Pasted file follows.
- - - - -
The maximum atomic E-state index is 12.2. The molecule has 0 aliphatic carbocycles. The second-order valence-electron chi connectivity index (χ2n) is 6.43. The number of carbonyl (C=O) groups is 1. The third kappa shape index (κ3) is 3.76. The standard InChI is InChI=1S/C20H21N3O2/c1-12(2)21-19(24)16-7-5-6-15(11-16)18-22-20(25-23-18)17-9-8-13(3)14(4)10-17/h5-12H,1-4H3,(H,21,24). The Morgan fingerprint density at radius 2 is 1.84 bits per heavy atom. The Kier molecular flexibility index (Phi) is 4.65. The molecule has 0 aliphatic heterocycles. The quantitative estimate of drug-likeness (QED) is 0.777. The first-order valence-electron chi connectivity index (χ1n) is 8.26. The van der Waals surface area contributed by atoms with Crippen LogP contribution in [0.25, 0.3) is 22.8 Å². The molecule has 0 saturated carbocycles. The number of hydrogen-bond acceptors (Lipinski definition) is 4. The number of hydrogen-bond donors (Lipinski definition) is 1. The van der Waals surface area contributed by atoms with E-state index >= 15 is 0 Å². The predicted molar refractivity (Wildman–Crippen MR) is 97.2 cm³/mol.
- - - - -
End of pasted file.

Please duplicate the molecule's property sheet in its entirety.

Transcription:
The maximum atomic E-state index is 12.2. The molecule has 0 aliphatic carbocycles. The second-order valence-electron chi connectivity index (χ2n) is 6.43. The number of carbonyl (C=O) groups is 1. The third kappa shape index (κ3) is 3.76. The standard InChI is InChI=1S/C20H21N3O2/c1-12(2)21-19(24)16-7-5-6-15(11-16)18-22-20(25-23-18)17-9-8-13(3)14(4)10-17/h5-12H,1-4H3,(H,21,24). The Morgan fingerprint density at radius 2 is 1.84 bits per heavy atom. The Kier molecular flexibility index (Phi) is 4.65. The molecule has 0 aliphatic heterocycles. The quantitative estimate of drug-likeness (QED) is 0.777. The first-order valence-electron chi connectivity index (χ1n) is 8.26. The van der Waals surface area contributed by atoms with Crippen LogP contribution in [0.25, 0.3) is 22.8 Å². The molecule has 0 saturated carbocycles. The number of hydrogen-bond acceptors (Lipinski definition) is 4. The number of hydrogen-bond donors (Lipinski definition) is 1. The van der Waals surface area contributed by atoms with E-state index >= 15 is 0 Å². The predicted molar refractivity (Wildman–Crippen MR) is 97.2 cm³/mol.